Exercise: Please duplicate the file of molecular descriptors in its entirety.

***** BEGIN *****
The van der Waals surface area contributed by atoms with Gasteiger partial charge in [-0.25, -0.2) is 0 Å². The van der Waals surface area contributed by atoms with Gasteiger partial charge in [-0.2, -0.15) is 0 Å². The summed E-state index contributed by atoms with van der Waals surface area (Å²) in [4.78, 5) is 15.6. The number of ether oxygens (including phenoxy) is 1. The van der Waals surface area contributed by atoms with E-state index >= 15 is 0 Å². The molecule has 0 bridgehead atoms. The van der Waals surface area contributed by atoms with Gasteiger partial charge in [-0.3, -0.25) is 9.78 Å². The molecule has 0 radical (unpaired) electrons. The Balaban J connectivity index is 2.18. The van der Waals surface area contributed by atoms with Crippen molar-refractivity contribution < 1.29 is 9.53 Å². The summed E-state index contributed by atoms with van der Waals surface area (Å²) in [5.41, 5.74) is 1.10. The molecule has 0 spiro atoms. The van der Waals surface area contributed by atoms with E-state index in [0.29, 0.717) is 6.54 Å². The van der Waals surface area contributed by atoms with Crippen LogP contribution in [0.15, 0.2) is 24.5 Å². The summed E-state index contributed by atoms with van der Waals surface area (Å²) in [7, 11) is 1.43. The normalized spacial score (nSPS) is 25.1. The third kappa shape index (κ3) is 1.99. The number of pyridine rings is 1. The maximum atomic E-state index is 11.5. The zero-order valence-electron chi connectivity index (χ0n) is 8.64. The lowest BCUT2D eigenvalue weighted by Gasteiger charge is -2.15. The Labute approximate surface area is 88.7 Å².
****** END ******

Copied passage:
The van der Waals surface area contributed by atoms with Gasteiger partial charge in [-0.25, -0.2) is 0 Å². The van der Waals surface area contributed by atoms with Gasteiger partial charge in [-0.2, -0.15) is 0 Å². The summed E-state index contributed by atoms with van der Waals surface area (Å²) in [4.78, 5) is 15.6. The number of ether oxygens (including phenoxy) is 1. The van der Waals surface area contributed by atoms with E-state index >= 15 is 0 Å². The molecule has 0 bridgehead atoms. The van der Waals surface area contributed by atoms with Gasteiger partial charge in [-0.3, -0.25) is 9.78 Å². The molecule has 0 radical (unpaired) electrons. The Balaban J connectivity index is 2.18. The van der Waals surface area contributed by atoms with Crippen molar-refractivity contribution < 1.29 is 9.53 Å². The summed E-state index contributed by atoms with van der Waals surface area (Å²) in [5.41, 5.74) is 1.10. The molecule has 0 spiro atoms. The van der Waals surface area contributed by atoms with E-state index in [0.29, 0.717) is 6.54 Å². The van der Waals surface area contributed by atoms with Crippen LogP contribution in [0.15, 0.2) is 24.5 Å². The summed E-state index contributed by atoms with van der Waals surface area (Å²) in [7, 11) is 1.43. The normalized spacial score (nSPS) is 25.1. The third kappa shape index (κ3) is 1.99. The number of pyridine rings is 1. The maximum atomic E-state index is 11.5. The zero-order valence-electron chi connectivity index (χ0n) is 8.64. The lowest BCUT2D eigenvalue weighted by Gasteiger charge is -2.15. The Labute approximate surface area is 88.7 Å².